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This article in AJ

  1. Vol. 73 No. 3, p. 481-490
     
    Received: Apr 25, 1980


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doi:10.2134/agronj1981.00021962007300030021x

Controlled Cooling of Onion Umbels by Periodic Sprinkling1

  1. J. L. Wright,
  2. J. L. Stevens and
  3. M. J. Brown2

Abstract

Abstract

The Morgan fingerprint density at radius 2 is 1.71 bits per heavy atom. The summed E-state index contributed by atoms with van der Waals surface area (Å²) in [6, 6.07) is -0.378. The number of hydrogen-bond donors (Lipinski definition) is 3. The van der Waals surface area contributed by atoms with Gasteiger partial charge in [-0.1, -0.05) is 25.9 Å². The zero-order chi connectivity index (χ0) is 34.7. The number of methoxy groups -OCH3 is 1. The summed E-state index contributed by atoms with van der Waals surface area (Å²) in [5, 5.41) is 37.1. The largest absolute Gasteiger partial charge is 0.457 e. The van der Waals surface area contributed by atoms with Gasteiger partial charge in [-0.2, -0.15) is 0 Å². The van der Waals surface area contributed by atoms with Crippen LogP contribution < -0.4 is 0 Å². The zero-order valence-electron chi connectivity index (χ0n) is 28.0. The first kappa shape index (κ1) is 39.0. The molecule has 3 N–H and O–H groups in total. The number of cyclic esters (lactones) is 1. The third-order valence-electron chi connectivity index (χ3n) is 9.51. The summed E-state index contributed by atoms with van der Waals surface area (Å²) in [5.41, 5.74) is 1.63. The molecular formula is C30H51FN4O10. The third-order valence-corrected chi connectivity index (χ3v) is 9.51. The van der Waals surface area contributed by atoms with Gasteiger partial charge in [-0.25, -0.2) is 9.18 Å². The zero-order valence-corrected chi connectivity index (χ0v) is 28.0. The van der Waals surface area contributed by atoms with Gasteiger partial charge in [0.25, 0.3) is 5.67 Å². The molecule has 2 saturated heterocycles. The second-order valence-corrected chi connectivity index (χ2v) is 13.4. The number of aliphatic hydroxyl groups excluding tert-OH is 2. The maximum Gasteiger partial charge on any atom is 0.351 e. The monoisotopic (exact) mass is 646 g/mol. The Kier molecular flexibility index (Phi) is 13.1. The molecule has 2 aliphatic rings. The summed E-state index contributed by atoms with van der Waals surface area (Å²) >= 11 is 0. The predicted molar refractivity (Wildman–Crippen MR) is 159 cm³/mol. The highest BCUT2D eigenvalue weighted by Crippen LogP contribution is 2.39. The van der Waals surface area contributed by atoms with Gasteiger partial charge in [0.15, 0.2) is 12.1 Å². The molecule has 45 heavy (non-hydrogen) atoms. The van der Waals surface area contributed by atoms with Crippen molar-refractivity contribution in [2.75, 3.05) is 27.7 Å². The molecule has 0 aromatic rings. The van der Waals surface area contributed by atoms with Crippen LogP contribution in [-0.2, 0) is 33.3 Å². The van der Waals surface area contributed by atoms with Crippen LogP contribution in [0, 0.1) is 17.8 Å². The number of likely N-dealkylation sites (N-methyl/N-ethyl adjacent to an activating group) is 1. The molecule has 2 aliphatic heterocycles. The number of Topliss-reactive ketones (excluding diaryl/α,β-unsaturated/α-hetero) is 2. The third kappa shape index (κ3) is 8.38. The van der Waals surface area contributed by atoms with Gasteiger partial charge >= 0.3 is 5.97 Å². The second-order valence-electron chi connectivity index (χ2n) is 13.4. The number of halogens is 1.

Low onion (Allium cepa L.) seed yields frequently occur without obvious reasons, particularly with hybrid varieties. Solutions to the problem need to be found to insure seed for bulb onion production. Water and temperature stress in the umbel may be factors during hot, dry, sunny weather. We investigated the relationship of umbel temperature to ambient and umbel conditions and the effects of periodic wetting of the umbels. Onions were grown in a field experiment at Kimberly, Idaho on Portneuf silt loam soil (Durixerollic Calciorthids; coarsesilty, mixed, mesic) using commercial practices except that periodic sprinkling was provided with a rotating-head sprinkler irrigation system when temperatures exceeded certain levels. Sprinkling for five min reduced floret temperatures as much as 15 C below ambient. The florets remained cool for 20 to 40 min, depending on umbel maturity, wind speed, and air temperature and humidity. Nearly mature umbels were hotter and required more sprinkling to keep cool. Five min of sprinkling every 20 to 30 min usually provided adequate cooling. A specially-designed temperature sensor was found to successfully simulate the behavior of an onion floret during wetting and drying, permitting direct control of the initiation, duration, and frequency of sprinkling. Excessive temperatures did not occur during the experiment, so seed yields were similar on sprinkled and unsprinkled plots. while we have shown that periodic sprinkling will provide umbel cooling and minimize undesirable effects on pollination, similar studies need to be conducted in hotter, major seed producing areas to establish economic benefits.

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